Laser printers

A laser printer works like a photocopy machine. Laser printers produce images on paper by directing a laser beam at a mirror which bounces the beam onto a drum. The drum has a special coating on it to which toner (an ink powder) sticks. Using patterns of small dots, a laser beam conveys information from the computer to a positively charged drum to become neutralized. From all those areas of drum which become neutralized, the toner detaches. As the paper rolls by the drum, the toner is transferred to the paper printing the letters or other graphics on the paper. A hot roller bonds the toner to the paper.

Laser printers use buffers that store an entire page at a time. When a whole page is loaded, it will be printed. The speed of laser printers is high and they print quietly without producing much noise. Many home-use laser printers can print eight pages per minute, but faster and print approximately 21,000 lines per minute, or 437 pages per minute if each page contains 48 lines. When high speed laser printers were introduced they were expensive. Developments in the last few years have provided relatively low-cost laser printers for use in small businesses.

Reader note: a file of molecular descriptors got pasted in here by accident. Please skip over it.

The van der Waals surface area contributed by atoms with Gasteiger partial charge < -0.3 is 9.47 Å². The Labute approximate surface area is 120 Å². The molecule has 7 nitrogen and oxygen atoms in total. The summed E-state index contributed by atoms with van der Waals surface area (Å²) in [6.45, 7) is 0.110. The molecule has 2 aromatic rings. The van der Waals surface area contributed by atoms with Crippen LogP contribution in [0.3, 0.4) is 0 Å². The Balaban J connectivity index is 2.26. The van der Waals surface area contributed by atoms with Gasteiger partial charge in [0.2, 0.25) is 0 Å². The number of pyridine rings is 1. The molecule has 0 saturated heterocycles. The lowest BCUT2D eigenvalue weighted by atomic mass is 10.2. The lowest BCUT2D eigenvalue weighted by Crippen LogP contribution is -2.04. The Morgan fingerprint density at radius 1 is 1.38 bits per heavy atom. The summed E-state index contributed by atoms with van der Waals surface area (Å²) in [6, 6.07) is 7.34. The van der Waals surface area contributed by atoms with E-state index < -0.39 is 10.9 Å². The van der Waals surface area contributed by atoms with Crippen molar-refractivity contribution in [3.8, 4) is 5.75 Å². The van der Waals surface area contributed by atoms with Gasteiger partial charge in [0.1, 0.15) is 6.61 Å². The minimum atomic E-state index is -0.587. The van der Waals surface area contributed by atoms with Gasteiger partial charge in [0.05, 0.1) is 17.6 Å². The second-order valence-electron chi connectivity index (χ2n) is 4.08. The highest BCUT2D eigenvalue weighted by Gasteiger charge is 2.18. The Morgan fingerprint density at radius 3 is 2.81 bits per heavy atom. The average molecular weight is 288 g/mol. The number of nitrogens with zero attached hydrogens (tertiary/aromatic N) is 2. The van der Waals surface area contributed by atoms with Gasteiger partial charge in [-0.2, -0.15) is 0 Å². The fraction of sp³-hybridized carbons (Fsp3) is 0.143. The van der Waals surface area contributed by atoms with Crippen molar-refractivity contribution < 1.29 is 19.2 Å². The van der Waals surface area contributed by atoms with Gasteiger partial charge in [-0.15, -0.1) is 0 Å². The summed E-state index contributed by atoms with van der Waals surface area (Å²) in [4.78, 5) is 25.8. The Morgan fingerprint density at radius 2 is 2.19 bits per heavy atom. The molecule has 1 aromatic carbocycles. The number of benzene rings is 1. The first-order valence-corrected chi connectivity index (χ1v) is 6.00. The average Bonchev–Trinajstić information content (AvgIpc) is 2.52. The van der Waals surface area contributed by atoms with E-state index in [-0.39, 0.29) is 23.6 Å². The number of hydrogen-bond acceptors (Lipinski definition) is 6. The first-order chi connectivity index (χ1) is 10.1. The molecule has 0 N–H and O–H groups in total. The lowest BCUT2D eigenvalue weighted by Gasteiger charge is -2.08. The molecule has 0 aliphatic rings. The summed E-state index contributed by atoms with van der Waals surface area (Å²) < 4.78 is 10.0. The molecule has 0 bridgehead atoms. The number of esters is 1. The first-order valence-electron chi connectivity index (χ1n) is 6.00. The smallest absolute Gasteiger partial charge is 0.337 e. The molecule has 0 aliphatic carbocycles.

Advantages of Laser Printer

  • The main advantage of Laser printer is its speed & efficiency at which it prints high-quality quality graphics & text.
  • Laser printers produce high-quality output as compared to other printers.
  • Laser printers are quite and does not produce disturbing sounds.
  • They are also capable to produce color prints.

 Disadvantages of Laser Printer

  • The main disadvantage of Laser printer is its cost, they are relatively costly as compared to other printers.
  • The maintenance, repair & servicing charges are also high of these printers.
  • Laser printers emit small amount of ozone and are hazardous to health and the atmosphere.